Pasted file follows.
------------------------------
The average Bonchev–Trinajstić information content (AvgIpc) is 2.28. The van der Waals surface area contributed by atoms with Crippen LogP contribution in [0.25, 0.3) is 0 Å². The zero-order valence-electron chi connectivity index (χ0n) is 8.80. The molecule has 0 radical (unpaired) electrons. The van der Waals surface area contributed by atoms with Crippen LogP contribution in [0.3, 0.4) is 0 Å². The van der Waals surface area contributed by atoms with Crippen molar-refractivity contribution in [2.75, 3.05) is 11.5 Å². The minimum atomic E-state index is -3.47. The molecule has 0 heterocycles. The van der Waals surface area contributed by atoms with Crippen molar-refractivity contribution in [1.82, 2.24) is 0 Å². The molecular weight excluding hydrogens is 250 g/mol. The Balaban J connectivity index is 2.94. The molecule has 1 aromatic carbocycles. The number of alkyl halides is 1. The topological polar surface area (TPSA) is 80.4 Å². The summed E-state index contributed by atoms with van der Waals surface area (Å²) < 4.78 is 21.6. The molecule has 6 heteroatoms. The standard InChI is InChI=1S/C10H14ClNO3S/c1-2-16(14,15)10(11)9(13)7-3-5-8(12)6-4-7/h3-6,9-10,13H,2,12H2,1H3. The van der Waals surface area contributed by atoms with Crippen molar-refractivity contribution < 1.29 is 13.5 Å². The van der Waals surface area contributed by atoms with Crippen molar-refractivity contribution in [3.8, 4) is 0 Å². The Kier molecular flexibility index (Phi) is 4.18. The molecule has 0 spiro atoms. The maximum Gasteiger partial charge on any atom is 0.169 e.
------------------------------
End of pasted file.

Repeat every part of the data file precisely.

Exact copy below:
The average Bonchev–Trinajstić information content (AvgIpc) is 2.28. The van der Waals surface area contributed by atoms with Crippen LogP contribution in [0.25, 0.3) is 0 Å². The zero-order valence-electron chi connectivity index (χ0n) is 8.80. The molecule has 0 radical (unpaired) electrons. The van der Waals surface area contributed by atoms with Crippen LogP contribution in [0.3, 0.4) is 0 Å². The van der Waals surface area contributed by atoms with Crippen molar-refractivity contribution in [2.75, 3.05) is 11.5 Å². The minimum atomic E-state index is -3.47. The molecule has 0 heterocycles. The van der Waals surface area contributed by atoms with Crippen molar-refractivity contribution in [1.82, 2.24) is 0 Å². The molecular weight excluding hydrogens is 250 g/mol. The Balaban J connectivity index is 2.94. The molecule has 1 aromatic carbocycles. The number of alkyl halides is 1. The topological polar surface area (TPSA) is 80.4 Å². The summed E-state index contributed by atoms with van der Waals surface area (Å²) < 4.78 is 21.6. The molecule has 6 heteroatoms. The standard InChI is InChI=1S/C10H14ClNO3S/c1-2-16(14,15)10(11)9(13)7-3-5-8(12)6-4-7/h3-6,9-10,13H,2,12H2,1H3. The van der Waals surface area contributed by atoms with Crippen molar-refractivity contribution < 1.29 is 13.5 Å². The van der Waals surface area contributed by atoms with Crippen molar-refractivity contribution in [3.8, 4) is 0 Å². The Kier molecular flexibility index (Phi) is 4.18. The molecule has 0 spiro atoms. The maximum Gasteiger partial charge on any atom is 0.169 e.